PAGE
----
As the only Muslim-American teen in his neighborhood, Sami has always struggled to fit in. It’s difficult to balance hanging out with his carefree friends and living up to his parents’ strict religious expectations. After his father cancels plans to take Sami to Toronto for a father-son bonding weekend, Sami becomes suspicious of his father’s recent secretive behavior. Is his ultra-conservative father having an affair? Or is he involved in something far more sinister?
The best part of BORDERLINE is the character of Sami. As a teen caught between cultures, he’s very sympathetic and it’s easy to relate to his feelings of alienation. It’s because I liked Sami so much that I was willing to go with the flow even when the plot became a bit soap-operatic in the later chapters.
It’s not really a spoiler to say the FBI gets involved, and that there is a terrorist investigation of Sami’s family, because the book is marketed to accentuate that plot point (though it doesn’t come until about halfway through the novel). The portrayal of the FBI here was a bit strange, and I got the feeling the novel was strongly criticizing their procedures. It’s a controversial subject, to be sure. On the one hand, it’s good to know that the FBI and anti-terror agencies are thorough. On the other hand, they can be very quick to jump to conclusions which have long-lasting, life-ruining implications on the accused and their families who are mercilessly battered by the court of public opinion.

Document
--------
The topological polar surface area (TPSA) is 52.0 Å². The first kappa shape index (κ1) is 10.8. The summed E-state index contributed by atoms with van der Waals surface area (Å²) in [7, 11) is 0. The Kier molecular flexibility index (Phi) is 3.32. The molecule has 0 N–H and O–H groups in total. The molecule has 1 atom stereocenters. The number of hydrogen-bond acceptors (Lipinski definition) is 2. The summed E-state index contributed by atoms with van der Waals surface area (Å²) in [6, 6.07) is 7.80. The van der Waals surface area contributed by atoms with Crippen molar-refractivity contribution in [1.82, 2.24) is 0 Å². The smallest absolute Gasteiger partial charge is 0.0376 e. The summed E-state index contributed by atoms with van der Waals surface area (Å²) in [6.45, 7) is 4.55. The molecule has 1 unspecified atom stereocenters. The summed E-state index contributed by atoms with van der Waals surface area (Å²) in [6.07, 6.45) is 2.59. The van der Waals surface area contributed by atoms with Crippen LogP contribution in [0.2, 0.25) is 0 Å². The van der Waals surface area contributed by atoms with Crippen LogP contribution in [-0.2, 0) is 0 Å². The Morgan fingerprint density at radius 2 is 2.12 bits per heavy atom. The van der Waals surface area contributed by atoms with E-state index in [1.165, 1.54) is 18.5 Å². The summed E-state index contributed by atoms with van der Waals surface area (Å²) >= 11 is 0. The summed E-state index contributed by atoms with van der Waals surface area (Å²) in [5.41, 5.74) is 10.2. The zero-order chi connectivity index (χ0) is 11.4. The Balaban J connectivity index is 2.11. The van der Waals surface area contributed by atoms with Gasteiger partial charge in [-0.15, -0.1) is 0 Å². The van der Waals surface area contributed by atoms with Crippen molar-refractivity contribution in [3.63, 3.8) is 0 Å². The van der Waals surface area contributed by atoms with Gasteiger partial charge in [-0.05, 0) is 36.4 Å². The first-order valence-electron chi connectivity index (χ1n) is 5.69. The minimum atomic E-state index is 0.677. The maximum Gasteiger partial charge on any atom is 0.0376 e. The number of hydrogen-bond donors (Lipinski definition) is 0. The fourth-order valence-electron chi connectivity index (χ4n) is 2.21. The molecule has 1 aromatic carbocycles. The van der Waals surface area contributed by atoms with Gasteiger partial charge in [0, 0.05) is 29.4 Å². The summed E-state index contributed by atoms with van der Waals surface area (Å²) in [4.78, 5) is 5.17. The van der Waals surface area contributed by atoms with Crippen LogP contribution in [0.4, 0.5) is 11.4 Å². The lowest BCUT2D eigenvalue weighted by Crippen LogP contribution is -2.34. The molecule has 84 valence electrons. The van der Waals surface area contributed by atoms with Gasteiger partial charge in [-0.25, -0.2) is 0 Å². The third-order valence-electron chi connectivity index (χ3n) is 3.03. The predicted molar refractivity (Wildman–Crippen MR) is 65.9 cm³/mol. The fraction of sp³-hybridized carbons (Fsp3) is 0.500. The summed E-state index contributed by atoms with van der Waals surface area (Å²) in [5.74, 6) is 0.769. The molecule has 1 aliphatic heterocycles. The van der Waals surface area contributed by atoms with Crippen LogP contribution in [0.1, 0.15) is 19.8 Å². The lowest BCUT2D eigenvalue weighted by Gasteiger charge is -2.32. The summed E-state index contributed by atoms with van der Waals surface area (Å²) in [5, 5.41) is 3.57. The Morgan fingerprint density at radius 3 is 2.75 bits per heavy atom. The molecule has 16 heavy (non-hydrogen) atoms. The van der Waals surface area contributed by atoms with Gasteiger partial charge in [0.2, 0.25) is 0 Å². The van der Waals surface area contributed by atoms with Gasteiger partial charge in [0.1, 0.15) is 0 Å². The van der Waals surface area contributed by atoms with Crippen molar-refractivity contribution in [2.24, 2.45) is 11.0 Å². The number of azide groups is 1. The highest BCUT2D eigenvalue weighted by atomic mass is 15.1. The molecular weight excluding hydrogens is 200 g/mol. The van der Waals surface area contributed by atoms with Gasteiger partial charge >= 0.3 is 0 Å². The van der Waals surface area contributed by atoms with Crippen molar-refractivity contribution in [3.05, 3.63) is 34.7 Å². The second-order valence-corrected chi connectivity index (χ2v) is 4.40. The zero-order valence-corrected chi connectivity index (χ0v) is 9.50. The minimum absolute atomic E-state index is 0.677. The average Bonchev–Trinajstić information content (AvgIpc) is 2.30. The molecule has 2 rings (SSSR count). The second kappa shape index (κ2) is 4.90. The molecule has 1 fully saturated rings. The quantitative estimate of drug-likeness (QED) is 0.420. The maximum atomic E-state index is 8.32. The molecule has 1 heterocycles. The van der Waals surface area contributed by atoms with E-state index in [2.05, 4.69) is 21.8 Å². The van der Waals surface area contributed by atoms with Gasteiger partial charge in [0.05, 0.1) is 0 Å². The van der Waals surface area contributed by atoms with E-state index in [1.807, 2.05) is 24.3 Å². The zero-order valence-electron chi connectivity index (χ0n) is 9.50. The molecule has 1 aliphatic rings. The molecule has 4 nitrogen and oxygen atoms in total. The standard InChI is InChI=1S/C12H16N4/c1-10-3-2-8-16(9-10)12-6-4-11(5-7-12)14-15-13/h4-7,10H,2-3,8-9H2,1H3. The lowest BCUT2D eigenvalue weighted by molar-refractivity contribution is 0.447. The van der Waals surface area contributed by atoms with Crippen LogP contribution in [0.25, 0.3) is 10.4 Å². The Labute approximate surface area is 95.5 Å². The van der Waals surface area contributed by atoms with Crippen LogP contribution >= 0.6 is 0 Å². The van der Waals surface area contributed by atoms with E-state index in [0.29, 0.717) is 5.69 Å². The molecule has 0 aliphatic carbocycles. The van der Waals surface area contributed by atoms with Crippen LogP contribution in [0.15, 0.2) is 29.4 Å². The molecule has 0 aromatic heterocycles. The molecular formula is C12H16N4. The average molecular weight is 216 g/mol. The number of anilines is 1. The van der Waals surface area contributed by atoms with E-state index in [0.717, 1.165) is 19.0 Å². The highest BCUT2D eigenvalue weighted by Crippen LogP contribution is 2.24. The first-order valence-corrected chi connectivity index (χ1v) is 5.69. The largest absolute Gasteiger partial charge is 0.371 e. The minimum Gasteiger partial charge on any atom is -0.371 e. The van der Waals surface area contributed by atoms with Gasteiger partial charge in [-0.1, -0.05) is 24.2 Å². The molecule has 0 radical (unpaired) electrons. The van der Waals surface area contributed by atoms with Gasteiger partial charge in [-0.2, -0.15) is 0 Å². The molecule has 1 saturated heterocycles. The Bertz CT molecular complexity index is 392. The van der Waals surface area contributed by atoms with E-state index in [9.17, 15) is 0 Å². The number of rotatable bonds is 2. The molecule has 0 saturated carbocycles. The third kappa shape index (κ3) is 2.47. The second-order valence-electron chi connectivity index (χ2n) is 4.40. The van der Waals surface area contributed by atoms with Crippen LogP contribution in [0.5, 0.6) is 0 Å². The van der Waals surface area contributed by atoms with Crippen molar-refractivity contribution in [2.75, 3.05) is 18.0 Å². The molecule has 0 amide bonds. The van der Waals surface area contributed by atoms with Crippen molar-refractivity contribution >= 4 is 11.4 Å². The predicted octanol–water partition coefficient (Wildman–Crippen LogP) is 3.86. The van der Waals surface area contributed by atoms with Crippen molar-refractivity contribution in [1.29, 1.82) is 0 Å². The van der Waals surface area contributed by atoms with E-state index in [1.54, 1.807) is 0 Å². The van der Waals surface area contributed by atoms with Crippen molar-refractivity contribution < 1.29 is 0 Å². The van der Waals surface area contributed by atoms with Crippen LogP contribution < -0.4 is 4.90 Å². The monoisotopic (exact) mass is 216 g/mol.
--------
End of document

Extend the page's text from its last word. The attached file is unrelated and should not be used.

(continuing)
BORDERLINE is out in hardcover now. Find out more about it on the author’s website.